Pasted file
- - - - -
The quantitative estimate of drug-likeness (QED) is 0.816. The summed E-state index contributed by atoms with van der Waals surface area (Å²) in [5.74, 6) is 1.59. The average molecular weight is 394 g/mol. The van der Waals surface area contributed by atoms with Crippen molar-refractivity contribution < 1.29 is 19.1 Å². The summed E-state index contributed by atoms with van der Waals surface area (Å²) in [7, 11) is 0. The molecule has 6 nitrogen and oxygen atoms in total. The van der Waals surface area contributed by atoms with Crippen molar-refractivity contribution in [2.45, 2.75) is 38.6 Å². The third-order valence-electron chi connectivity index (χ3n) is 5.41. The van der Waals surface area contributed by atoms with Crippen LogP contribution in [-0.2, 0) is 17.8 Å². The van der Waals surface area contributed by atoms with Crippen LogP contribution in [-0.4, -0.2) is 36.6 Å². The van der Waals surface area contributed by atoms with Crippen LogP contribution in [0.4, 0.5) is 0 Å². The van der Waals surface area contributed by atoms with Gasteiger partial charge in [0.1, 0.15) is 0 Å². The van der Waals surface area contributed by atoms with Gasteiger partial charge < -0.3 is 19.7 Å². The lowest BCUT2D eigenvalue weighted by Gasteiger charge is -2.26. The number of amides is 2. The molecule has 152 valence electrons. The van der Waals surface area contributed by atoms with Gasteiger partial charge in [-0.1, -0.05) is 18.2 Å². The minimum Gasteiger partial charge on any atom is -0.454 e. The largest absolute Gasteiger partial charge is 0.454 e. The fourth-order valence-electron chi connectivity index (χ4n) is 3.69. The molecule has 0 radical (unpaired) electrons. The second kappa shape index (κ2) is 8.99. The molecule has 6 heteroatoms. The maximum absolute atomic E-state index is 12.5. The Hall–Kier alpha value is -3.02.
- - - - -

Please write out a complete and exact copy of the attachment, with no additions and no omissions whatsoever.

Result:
The quantitative estimate of drug-likeness (QED) is 0.816. The summed E-state index contributed by atoms with van der Waals surface area (Å²) in [5.74, 6) is 1.59. The average molecular weight is 394 g/mol. The van der Waals surface area contributed by atoms with Crippen molar-refractivity contribution < 1.29 is 19.1 Å². The summed E-state index contributed by atoms with van der Waals surface area (Å²) in [7, 11) is 0. The molecule has 6 nitrogen and oxygen atoms in total. The van der Waals surface area contributed by atoms with Crippen molar-refractivity contribution in [2.45, 2.75) is 38.6 Å². The third-order valence-electron chi connectivity index (χ3n) is 5.41. The van der Waals surface area contributed by atoms with Crippen LogP contribution in [-0.2, 0) is 17.8 Å². The van der Waals surface area contributed by atoms with Crippen LogP contribution in [-0.4, -0.2) is 36.6 Å². The van der Waals surface area contributed by atoms with Crippen LogP contribution in [0.4, 0.5) is 0 Å². The van der Waals surface area contributed by atoms with Gasteiger partial charge in [0.1, 0.15) is 0 Å². The van der Waals surface area contributed by atoms with Gasteiger partial charge < -0.3 is 19.7 Å². The lowest BCUT2D eigenvalue weighted by Gasteiger charge is -2.26. The number of amides is 2. The molecule has 152 valence electrons. The van der Waals surface area contributed by atoms with Gasteiger partial charge in [-0.1, -0.05) is 18.2 Å². The minimum Gasteiger partial charge on any atom is -0.454 e. The largest absolute Gasteiger partial charge is 0.454 e. The fourth-order valence-electron chi connectivity index (χ4n) is 3.69. The molecule has 0 radical (unpaired) electrons. The second kappa shape index (κ2) is 8.99. The molecule has 6 heteroatoms. The maximum absolute atomic E-state index is 12.5. The Hall–Kier alpha value is -3.02.